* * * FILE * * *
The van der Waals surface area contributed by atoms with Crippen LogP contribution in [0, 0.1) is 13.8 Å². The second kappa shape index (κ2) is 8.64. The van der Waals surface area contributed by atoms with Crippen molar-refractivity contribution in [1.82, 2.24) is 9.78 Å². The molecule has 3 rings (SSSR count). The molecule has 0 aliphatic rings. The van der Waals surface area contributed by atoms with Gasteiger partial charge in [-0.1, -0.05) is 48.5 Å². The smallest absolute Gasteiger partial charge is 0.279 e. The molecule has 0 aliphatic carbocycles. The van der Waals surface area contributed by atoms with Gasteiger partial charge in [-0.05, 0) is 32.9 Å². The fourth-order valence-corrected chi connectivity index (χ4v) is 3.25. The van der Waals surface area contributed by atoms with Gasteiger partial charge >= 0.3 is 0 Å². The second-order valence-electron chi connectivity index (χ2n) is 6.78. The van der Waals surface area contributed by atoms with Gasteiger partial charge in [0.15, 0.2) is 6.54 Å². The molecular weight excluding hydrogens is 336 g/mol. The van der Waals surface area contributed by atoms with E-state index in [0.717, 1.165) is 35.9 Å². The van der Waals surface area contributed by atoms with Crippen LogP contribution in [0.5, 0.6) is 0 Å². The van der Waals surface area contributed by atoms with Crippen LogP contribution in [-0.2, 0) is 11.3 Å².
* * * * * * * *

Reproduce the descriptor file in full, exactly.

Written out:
The van der Waals surface area contributed by atoms with Crippen LogP contribution in [0, 0.1) is 13.8 Å². The second kappa shape index (κ2) is 8.64. The van der Waals surface area contributed by atoms with Crippen molar-refractivity contribution in [1.82, 2.24) is 9.78 Å². The molecule has 3 rings (SSSR count). The molecule has 0 aliphatic rings. The van der Waals surface area contributed by atoms with Gasteiger partial charge in [-0.1, -0.05) is 48.5 Å². The smallest absolute Gasteiger partial charge is 0.279 e. The molecule has 0 aliphatic carbocycles. The van der Waals surface area contributed by atoms with Gasteiger partial charge in [-0.05, 0) is 32.9 Å². The fourth-order valence-corrected chi connectivity index (χ4v) is 3.25. The van der Waals surface area contributed by atoms with Gasteiger partial charge >= 0.3 is 0 Å². The second-order valence-electron chi connectivity index (χ2n) is 6.78. The van der Waals surface area contributed by atoms with Gasteiger partial charge in [0.15, 0.2) is 6.54 Å². The molecular weight excluding hydrogens is 336 g/mol. The van der Waals surface area contributed by atoms with E-state index in [0.717, 1.165) is 35.9 Å². The van der Waals surface area contributed by atoms with Crippen LogP contribution in [0.5, 0.6) is 0 Å². The van der Waals surface area contributed by atoms with Crippen LogP contribution in [-0.2, 0) is 11.3 Å².